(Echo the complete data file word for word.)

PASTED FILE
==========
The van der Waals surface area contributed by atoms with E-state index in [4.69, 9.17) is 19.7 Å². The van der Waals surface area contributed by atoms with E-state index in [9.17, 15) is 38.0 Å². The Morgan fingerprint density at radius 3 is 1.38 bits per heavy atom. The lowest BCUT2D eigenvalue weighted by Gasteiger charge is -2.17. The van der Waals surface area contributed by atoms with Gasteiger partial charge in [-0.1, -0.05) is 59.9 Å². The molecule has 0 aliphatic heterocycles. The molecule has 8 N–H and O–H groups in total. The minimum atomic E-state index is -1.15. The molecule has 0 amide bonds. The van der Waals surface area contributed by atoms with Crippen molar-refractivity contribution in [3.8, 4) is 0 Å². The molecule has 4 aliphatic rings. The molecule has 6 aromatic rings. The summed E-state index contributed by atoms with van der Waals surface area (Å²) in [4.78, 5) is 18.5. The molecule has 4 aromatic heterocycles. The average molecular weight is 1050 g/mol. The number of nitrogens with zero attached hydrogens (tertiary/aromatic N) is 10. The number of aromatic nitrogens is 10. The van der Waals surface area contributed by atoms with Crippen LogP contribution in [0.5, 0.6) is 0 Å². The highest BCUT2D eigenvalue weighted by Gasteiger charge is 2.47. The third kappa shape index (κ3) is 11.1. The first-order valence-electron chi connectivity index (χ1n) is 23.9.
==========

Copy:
The van der Waals surface area contributed by atoms with E-state index in [4.69, 9.17) is 19.7 Å². The van der Waals surface area contributed by atoms with E-state index in [9.17, 15) is 38.0 Å². The Morgan fingerprint density at radius 3 is 1.38 bits per heavy atom. The lowest BCUT2D eigenvalue weighted by Gasteiger charge is -2.17. The van der Waals surface area contributed by atoms with Gasteiger partial charge in [-0.1, -0.05) is 59.9 Å². The molecule has 0 aliphatic heterocycles. The molecule has 8 N–H and O–H groups in total. The minimum atomic E-state index is -1.15. The molecule has 0 amide bonds. The van der Waals surface area contributed by atoms with Crippen molar-refractivity contribution in [3.8, 4) is 0 Å². The molecule has 4 aliphatic rings. The molecule has 6 aromatic rings. The summed E-state index contributed by atoms with van der Waals surface area (Å²) in [4.78, 5) is 18.5. The molecule has 4 aromatic heterocycles. The average molecular weight is 1050 g/mol. The number of nitrogens with zero attached hydrogens (tertiary/aromatic N) is 10. The number of aromatic nitrogens is 10. The van der Waals surface area contributed by atoms with Crippen LogP contribution in [0.5, 0.6) is 0 Å². The highest BCUT2D eigenvalue weighted by Gasteiger charge is 2.47. The third kappa shape index (κ3) is 11.1. The first-order valence-electron chi connectivity index (χ1n) is 23.9.